Learn more about HHS’s new sponsor agency, ARPA-H, at faculty webinar April 14

Vanderbilt University

Research Development and Support will offer an online seminar to explain a new U.S. Department of Health and Human Services research agency called Advanced Research Projects Agency for Health (ARPA-H), which aims to transform health care through cutting-edge research and innovation. Padma Raghavan, vice provost for research and innovation, will welcome participants to the seminar, which is open to all members of the Vanderbilt University research community, on April 14, from 3 p.m. to 4 p.m., on Zoom.

The webinar will outline the ARPA-H funding model and the agency’s priorities and will feature a panel discussion with a sample of faculty who have received ARPA-type funding in the past. Panelists will discuss topics such as how to conceptualize research for ARPA-H, funding differences between working with this type of agency compared to traditional agencies like the National Institutes of Health, and strategies for engagement and relationship building, which will be a key requirement for successful ARPA-H applications.

The federal government announced the formation of ARPA-H in May 2022. Full agency details are still being finalized, but it’s clear that ARPA-H will be modeled after similar agencies, including the Defense Advanced Research Projects Agency, which was responsible for the development of technologies such as GPS, the internet, dog-like robots and even Siri. Further, $1.5 billion has been appropriated to ARPA-H in the FY 2023 budget, with additional funding anticipated over the next several years to accelerate the development of breakthrough technologies and treatments for some of the most pressing health challenges of our time. ARPA-H programs will focus on high-risk, high-reward projects that have the potential to transform health care in a significant way.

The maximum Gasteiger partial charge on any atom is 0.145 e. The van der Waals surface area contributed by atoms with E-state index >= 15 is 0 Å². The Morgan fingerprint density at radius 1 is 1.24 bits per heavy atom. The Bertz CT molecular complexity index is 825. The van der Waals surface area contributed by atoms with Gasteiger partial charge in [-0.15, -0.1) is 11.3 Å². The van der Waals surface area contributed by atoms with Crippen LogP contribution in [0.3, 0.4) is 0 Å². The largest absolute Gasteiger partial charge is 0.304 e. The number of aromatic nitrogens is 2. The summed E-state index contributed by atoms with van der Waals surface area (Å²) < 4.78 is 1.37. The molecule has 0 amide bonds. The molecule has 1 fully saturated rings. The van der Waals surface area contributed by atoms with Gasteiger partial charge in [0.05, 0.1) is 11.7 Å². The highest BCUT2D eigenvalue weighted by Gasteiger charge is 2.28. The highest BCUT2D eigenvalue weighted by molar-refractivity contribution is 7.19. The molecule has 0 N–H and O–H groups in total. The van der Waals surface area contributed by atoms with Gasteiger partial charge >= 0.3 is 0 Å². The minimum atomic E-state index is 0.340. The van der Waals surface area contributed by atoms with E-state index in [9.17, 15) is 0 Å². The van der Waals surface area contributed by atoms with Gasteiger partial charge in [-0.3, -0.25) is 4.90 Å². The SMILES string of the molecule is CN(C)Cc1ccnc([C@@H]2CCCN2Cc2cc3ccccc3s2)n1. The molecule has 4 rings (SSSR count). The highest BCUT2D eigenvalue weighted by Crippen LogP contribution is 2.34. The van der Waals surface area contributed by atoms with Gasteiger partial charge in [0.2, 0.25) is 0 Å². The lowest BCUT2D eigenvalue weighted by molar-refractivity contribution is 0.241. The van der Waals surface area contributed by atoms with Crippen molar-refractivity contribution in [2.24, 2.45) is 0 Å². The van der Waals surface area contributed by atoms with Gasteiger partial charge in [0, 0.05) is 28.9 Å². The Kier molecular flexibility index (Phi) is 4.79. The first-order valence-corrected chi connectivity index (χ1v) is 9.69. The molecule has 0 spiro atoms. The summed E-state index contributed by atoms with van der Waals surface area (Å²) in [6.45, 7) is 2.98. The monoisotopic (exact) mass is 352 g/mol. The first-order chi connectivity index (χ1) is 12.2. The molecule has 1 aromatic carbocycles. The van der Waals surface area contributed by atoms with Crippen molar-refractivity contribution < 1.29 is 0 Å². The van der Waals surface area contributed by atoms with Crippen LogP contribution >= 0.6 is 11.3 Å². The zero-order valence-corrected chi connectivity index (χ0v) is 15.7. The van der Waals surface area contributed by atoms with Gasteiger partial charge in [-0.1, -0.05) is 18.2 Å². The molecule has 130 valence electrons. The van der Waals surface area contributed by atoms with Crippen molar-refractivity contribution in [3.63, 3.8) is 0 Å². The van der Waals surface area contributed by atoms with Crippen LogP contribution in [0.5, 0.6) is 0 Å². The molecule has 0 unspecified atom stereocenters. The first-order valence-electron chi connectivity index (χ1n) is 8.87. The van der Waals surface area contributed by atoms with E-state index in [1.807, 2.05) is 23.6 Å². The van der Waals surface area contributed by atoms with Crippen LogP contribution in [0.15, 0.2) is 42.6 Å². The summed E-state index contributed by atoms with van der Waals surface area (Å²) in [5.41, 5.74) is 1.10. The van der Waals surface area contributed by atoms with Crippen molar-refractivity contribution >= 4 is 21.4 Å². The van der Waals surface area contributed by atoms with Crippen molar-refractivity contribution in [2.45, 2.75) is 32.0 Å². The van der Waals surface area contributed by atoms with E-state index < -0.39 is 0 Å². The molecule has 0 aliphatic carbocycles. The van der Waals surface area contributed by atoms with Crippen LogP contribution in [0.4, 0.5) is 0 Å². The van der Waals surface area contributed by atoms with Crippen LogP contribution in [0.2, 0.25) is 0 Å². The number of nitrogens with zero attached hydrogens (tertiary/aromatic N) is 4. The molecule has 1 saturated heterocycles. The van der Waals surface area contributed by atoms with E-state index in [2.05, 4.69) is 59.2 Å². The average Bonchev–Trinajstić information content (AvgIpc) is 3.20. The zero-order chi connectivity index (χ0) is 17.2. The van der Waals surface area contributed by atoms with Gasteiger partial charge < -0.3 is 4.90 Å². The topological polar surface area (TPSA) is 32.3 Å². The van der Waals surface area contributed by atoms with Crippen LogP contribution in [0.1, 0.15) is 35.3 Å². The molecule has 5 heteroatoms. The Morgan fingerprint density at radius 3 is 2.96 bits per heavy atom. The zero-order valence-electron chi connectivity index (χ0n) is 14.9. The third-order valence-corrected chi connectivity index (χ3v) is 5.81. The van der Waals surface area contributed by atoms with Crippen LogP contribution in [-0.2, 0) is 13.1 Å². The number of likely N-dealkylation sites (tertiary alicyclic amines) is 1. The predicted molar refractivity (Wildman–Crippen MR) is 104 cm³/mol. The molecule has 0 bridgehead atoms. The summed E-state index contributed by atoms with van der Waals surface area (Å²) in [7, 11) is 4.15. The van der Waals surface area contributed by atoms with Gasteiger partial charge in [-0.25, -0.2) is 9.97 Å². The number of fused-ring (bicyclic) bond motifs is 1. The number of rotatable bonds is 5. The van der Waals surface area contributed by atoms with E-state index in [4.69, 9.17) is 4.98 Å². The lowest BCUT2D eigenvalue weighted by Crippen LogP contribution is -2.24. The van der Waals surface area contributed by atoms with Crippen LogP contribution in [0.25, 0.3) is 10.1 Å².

ARPA-H will prioritize the development of innovative technologies to help improve health care delivery and access, which could include technologies such as telemedicine, wearable devices and digital health platforms that can help patients and health care providers manage chronic conditions or prevent disease. One of the key features of ARPA-H will be its emphasis on collaboration among researchers and stakeholders from different fields and sectors, which is one of the ways ARPA-type agencies differ from other federal agency opportunities. This collaboration could include partnerships with industry, academia, government agencies and patient advocacy groups. By bringing together experts from different areas, ARPA-H aims to foster a culture of innovation and accelerate the translation of scientific discoveries into tangible benefits for patients. 

With ARPA-H announcing its first round of opportunities on March 15, the upcoming April 14 seminar is a great first step for potential faculty applicants who are interested in ARPA-H but may not be used to ARPA-style programs. 

Research Development and Support aids faculty members in developing proposals to be pitched to private foundations and federally funded opportunities, which makes it an ideal resource for faculty looking to pitch an idea to ARPA-H. Services include searches for new sponsors and funding opportunities, coordination and team building for proposals of any size, content development and draft review. Research Development and Support is in the Office of the Vice Provost for Research and Innovation. To learn more or to request services, email rds@vanderbilt.edu.